The Graph Protocol, according to Pranav, is an essential component of the Web 3 infrastructure. Notably, the protocol is used by any decentralized application for the purpose of studying and storing whatever relevant information that is being provided by users on-chain.

This is also to say that a developer can easily filter and access any piece of information that may be required to build a blockchain initiative using the Graph protocol, which like Google, crawls and tracks every data present on any blockchain facility it interfaces with.

In giving examples of the practical usage of the Graph Protocol, Pranav made reference to a situation when a developer is building a DeFi application. 

Apparently, to build a DeFi app, there is a need to have an analytics page that displays whatever on-chain app analytics, as well as on-chain activities that are being executed by the user. To achieve this, a protocol like Graph is required:

“If you have an NFT marketplace for instance, you need to use The Graph to actually monitor or see whatever on-chain NFT transaction as well as other activities that are happening. Also, you need the Graph Protocol if you are having a Metaverse like Decentraland, as it can be used to facilitate trade and see all the on-chain data and put them to the user,”

Pranav noted.

The Graph Is Working to Index non-EVM Chains

Primarily, the Graph Protocol is built to decentralize the process of querying and indexing data, given the surge in the application of blockchain technology. This is also to say that the protocol’s end goal is to have every decentralized application that exists, or which uses a centralized indexer, use the Graph protocol on the Graph network.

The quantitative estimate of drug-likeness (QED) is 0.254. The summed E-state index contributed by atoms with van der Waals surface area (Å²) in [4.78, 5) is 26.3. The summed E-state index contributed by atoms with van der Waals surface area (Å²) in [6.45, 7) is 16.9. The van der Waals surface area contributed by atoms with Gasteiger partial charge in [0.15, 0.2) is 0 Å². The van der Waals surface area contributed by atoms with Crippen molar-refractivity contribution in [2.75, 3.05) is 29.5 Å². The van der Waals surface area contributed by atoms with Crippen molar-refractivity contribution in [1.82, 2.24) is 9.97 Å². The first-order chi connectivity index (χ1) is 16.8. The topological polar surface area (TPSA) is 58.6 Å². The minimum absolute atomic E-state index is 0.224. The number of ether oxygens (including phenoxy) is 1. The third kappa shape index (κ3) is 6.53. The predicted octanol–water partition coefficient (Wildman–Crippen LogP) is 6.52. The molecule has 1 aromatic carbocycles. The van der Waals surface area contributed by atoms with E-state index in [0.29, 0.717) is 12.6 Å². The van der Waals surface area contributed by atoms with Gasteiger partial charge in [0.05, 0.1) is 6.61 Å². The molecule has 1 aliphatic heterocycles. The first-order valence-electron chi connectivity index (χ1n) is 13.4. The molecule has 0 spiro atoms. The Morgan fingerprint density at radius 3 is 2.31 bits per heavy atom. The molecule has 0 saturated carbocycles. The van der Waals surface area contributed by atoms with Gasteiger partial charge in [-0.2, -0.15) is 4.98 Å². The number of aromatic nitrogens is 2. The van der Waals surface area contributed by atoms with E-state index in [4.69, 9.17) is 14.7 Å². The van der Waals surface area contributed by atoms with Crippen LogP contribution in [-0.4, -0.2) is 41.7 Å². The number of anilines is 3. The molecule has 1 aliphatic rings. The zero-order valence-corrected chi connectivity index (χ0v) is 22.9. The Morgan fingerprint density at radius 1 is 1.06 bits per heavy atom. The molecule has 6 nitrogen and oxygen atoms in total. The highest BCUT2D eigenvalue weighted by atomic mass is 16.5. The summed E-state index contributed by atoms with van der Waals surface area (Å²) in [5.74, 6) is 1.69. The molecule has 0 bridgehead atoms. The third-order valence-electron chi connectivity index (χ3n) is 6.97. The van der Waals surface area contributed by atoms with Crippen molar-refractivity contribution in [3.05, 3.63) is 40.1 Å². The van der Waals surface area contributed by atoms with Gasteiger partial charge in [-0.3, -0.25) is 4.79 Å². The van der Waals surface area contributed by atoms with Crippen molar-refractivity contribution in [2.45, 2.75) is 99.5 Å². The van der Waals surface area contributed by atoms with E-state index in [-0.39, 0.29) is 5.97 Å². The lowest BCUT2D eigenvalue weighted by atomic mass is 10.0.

That said, the Graph protocol intends to extend its indexing capabilities to other blockchain networks beyond those that employ Ethereum Virtual Machine (or that are EVM-compatible). This also implies that the protocol must find a way to optimize its indexing process, so as to accommodate the likes of Solana and Matic, which support a much faster block time.

Ultimately, the long-term goal of the Graph protocol is to become the Google of blockchain by the time everything moves to the Web 3.0 infrastructure.

On The Flipside

  • Making people understand the importance of Web 3.0 and decentralization is a challenge, as is getting people with little or no technical knowledge to understand how the Graph Protocol works.
  • Moving applications from a free hosted service into paid service is also a bit of a difficulty given that there is a need to pay in order to probe a query on the Graph Protocol.

Why You Should Care?

The end of the Web 2.0 era is rapidly approaching, and a platform like the Graph Protocol will be required sooner rather than later to manage data present on the decentralized web in an orderly manner. A Web 3.0 without a Google-like protocol, on the other hand, will be catastrophic, especially for end-users.

Watch the full interview here: